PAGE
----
Mochulsky's Memoirs: Found in Translation

On a research trip to Moscow in the late 1990s, Deborah Kaple was given a package of papers by a former Gulag official who believed its contents would be of great interest to a western audience.

As an American I might say that my translating a memoir of a ‘boss’ in Stalin’s Gulag was pure chance, but if I were Russian, I would no doubt say that it was fate. In the Autumn of 1992 I and several other young Russia specialists, calling ourselves ‘The New Cold War Historians’ of the Woodrow Wilson Center in Washington, D.C., went to Moscow to take advantage of the newly-opening Soviet archives. I was hoping to research and write a history of Stalin’s ambitious Soviet Advisers’ Programme, which sent at least 10,000 Soviet citizens to China in the 1950s to help guide that country’s transformation to socialism. On the advice of Russian colleagues I began my work in the Communist Party Archives in what was once a rather grand bank building on Moscow’s Staraya Ploshchad, its walls adorned with the largest portraits of Marx and Lenin I’ve ever seen.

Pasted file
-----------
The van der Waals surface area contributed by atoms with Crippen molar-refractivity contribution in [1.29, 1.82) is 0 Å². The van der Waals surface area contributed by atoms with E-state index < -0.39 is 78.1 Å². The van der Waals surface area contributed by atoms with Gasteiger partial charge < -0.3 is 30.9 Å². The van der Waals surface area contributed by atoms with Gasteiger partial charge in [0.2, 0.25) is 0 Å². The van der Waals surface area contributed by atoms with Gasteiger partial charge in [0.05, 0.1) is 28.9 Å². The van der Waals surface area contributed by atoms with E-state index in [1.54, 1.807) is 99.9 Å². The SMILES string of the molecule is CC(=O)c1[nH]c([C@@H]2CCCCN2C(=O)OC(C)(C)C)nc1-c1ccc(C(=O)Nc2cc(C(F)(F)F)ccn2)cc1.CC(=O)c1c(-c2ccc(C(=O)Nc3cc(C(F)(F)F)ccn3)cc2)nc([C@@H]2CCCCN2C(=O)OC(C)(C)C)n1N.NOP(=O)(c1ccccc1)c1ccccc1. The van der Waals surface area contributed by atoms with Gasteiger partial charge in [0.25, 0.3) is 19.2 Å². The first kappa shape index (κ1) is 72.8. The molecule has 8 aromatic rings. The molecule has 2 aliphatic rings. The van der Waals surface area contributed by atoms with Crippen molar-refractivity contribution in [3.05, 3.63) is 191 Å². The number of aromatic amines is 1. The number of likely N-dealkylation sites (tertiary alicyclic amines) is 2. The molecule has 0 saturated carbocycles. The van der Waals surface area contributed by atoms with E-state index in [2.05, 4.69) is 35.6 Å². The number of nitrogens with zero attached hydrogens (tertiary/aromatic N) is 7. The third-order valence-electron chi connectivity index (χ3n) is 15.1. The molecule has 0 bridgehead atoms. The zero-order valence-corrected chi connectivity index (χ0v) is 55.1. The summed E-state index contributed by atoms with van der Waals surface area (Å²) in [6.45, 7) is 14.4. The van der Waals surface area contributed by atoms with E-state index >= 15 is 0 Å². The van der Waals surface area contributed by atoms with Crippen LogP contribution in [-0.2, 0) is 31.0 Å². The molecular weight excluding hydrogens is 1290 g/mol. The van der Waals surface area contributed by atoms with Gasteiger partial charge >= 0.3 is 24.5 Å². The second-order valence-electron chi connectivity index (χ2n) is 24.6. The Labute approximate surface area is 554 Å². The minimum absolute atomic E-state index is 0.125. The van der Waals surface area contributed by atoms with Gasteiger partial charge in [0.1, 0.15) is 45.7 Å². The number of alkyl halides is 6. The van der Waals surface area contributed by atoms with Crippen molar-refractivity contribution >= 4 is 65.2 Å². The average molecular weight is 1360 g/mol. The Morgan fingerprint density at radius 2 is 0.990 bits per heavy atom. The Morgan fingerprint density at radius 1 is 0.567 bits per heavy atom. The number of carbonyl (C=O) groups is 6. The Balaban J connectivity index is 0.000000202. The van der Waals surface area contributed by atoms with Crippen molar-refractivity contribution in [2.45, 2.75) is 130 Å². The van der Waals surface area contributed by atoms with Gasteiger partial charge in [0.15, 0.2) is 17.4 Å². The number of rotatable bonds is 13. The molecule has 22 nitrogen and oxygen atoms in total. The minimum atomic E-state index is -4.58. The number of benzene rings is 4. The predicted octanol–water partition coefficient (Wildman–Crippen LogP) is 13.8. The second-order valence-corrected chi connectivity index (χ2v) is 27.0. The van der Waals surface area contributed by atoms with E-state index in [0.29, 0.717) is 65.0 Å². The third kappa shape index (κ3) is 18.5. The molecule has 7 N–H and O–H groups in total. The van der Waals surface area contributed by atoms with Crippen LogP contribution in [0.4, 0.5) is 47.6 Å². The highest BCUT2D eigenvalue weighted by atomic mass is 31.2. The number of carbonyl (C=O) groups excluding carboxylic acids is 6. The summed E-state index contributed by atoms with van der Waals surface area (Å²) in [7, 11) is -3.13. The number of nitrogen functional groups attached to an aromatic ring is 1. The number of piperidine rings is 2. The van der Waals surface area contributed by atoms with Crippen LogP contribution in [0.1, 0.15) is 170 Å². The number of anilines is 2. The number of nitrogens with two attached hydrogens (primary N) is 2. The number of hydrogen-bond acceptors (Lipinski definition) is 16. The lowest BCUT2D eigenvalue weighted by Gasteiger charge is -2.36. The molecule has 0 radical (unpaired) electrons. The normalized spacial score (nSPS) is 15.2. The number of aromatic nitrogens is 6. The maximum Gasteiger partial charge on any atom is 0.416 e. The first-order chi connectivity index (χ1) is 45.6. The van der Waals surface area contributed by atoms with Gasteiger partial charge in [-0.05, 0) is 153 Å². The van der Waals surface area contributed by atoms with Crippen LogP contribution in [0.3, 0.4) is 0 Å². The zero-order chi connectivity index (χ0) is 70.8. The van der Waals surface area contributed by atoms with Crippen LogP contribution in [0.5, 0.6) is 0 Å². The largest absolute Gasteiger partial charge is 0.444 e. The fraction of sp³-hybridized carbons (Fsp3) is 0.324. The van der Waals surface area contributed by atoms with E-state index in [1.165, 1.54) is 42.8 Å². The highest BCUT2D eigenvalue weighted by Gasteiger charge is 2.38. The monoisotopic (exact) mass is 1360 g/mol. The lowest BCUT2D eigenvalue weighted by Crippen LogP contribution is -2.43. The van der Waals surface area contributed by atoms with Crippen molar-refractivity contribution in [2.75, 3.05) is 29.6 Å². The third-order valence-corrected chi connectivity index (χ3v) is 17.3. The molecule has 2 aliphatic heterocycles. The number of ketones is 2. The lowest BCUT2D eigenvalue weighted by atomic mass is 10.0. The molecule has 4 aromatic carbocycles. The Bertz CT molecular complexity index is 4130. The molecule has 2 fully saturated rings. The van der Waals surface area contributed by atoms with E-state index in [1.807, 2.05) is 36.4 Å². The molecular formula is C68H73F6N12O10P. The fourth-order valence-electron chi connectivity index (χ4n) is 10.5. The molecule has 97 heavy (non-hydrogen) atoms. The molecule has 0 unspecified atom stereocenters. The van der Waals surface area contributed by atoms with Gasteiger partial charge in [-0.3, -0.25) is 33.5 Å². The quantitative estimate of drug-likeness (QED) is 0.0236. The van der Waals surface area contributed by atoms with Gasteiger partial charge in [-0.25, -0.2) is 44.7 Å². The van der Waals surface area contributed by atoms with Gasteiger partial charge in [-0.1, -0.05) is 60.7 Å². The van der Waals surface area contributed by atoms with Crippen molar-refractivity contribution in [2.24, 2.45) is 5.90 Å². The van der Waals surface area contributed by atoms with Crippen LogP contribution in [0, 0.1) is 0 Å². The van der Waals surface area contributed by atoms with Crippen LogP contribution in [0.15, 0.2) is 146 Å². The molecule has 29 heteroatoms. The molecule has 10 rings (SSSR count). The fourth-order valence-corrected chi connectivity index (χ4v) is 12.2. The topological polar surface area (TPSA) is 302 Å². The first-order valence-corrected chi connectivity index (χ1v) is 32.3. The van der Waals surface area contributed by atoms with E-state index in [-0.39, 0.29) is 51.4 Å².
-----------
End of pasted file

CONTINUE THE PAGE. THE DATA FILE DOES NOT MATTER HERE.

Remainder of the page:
I worked in the reading room for several months under the withering gaze of the Fathers of Communism, but to little avail. All I wanted was to find the files for people who had been sent to China for two-year stints in the 1950s, to get a close-up view of who went, why they were chosen, what training they received and how they fitted into the overall programmme. Unfortunately this subject was deemed too sensitive. More than once the director of the archive lectured me about the inappropriate nature of the topic. Needless to say, the files I was shown rarely contained useful information.

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